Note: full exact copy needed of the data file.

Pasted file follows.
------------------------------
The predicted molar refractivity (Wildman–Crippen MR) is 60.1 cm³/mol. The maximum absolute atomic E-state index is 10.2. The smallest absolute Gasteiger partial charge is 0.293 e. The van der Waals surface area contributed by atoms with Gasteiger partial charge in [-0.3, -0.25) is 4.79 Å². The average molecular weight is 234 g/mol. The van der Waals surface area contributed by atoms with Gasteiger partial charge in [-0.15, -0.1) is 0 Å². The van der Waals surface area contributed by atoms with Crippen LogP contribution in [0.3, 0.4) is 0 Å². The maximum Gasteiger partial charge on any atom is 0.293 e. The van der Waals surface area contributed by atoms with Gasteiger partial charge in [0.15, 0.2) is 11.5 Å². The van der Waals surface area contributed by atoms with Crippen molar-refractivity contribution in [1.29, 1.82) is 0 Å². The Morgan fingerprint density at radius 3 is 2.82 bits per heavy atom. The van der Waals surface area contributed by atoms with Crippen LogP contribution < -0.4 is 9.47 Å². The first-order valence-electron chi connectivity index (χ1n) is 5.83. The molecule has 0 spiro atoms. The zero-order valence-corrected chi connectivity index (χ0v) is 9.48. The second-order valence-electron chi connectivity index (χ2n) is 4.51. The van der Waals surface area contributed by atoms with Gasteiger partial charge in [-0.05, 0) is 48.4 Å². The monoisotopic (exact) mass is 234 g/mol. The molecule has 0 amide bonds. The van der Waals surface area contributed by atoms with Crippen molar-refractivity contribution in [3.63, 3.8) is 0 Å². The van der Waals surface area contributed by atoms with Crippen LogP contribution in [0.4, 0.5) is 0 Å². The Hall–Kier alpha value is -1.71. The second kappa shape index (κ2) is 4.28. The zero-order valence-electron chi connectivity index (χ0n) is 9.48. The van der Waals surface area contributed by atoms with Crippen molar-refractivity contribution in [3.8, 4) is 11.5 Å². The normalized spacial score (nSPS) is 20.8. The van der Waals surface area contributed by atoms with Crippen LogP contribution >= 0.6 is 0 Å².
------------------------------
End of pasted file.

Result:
The predicted molar refractivity (Wildman–Crippen MR) is 60.1 cm³/mol. The maximum absolute atomic E-state index is 10.2. The smallest absolute Gasteiger partial charge is 0.293 e. The van der Waals surface area contributed by atoms with Gasteiger partial charge in [-0.3, -0.25) is 4.79 Å². The average molecular weight is 234 g/mol. The van der Waals surface area contributed by atoms with Gasteiger partial charge in [-0.15, -0.1) is 0 Å². The van der Waals surface area contributed by atoms with Crippen LogP contribution in [0.3, 0.4) is 0 Å². The maximum Gasteiger partial charge on any atom is 0.293 e. The van der Waals surface area contributed by atoms with Gasteiger partial charge in [0.15, 0.2) is 11.5 Å². The van der Waals surface area contributed by atoms with Crippen molar-refractivity contribution in [1.29, 1.82) is 0 Å². The Morgan fingerprint density at radius 3 is 2.82 bits per heavy atom. The van der Waals surface area contributed by atoms with Crippen LogP contribution < -0.4 is 9.47 Å². The first-order valence-electron chi connectivity index (χ1n) is 5.83. The molecule has 0 spiro atoms. The zero-order valence-corrected chi connectivity index (χ0v) is 9.48. The second-order valence-electron chi connectivity index (χ2n) is 4.51. The van der Waals surface area contributed by atoms with Gasteiger partial charge in [-0.05, 0) is 48.4 Å². The monoisotopic (exact) mass is 234 g/mol. The molecule has 0 amide bonds. The van der Waals surface area contributed by atoms with Crippen molar-refractivity contribution in [3.63, 3.8) is 0 Å². The van der Waals surface area contributed by atoms with Crippen LogP contribution in [0.4, 0.5) is 0 Å². The Hall–Kier alpha value is -1.71. The second kappa shape index (κ2) is 4.28. The zero-order valence-electron chi connectivity index (χ0n) is 9.48. The van der Waals surface area contributed by atoms with Crippen molar-refractivity contribution in [3.8, 4) is 11.5 Å². The normalized spacial score (nSPS) is 20.8. The van der Waals surface area contributed by atoms with Crippen LogP contribution >= 0.6 is 0 Å².